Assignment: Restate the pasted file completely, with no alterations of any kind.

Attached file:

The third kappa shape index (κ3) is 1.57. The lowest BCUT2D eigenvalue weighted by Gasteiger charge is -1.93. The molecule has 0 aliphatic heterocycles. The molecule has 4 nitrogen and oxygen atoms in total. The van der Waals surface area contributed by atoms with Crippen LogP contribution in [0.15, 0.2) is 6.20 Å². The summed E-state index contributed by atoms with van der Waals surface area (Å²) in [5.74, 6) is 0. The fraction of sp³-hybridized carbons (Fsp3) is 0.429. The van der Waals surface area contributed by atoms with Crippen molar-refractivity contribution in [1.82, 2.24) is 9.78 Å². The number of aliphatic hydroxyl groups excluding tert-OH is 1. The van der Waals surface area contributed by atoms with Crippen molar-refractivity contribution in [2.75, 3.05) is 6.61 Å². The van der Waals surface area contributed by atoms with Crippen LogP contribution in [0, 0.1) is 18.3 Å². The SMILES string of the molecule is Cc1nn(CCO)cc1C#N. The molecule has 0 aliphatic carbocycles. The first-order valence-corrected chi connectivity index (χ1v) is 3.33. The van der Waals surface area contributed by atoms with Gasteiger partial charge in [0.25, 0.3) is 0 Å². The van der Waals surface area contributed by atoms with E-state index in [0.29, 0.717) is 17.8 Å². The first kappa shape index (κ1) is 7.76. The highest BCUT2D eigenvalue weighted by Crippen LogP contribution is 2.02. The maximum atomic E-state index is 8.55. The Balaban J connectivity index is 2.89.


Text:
The third kappa shape index (κ3) is 1.57. The lowest BCUT2D eigenvalue weighted by Gasteiger charge is -1.93. The molecule has 0 aliphatic heterocycles. The molecule has 4 nitrogen and oxygen atoms in total. The van der Waals surface area contributed by atoms with Crippen LogP contribution in [0.15, 0.2) is 6.20 Å². The summed E-state index contributed by atoms with van der Waals surface area (Å²) in [5.74, 6) is 0. The fraction of sp³-hybridized carbons (Fsp3) is 0.429. The van der Waals surface area contributed by atoms with Crippen molar-refractivity contribution in [1.82, 2.24) is 9.78 Å². The number of aliphatic hydroxyl groups excluding tert-OH is 1. The van der Waals surface area contributed by atoms with Crippen molar-refractivity contribution in [2.75, 3.05) is 6.61 Å². The van der Waals surface area contributed by atoms with Crippen LogP contribution in [0, 0.1) is 18.3 Å². The SMILES string of the molecule is Cc1nn(CCO)cc1C#N. The molecule has 0 aliphatic carbocycles. The first-order valence-corrected chi connectivity index (χ1v) is 3.33. The van der Waals surface area contributed by atoms with Gasteiger partial charge in [0.25, 0.3) is 0 Å². The van der Waals surface area contributed by atoms with E-state index in [0.29, 0.717) is 17.8 Å². The first kappa shape index (κ1) is 7.76. The highest BCUT2D eigenvalue weighted by Crippen LogP contribution is 2.02. The maximum atomic E-state index is 8.55. The Balaban J connectivity index is 2.89.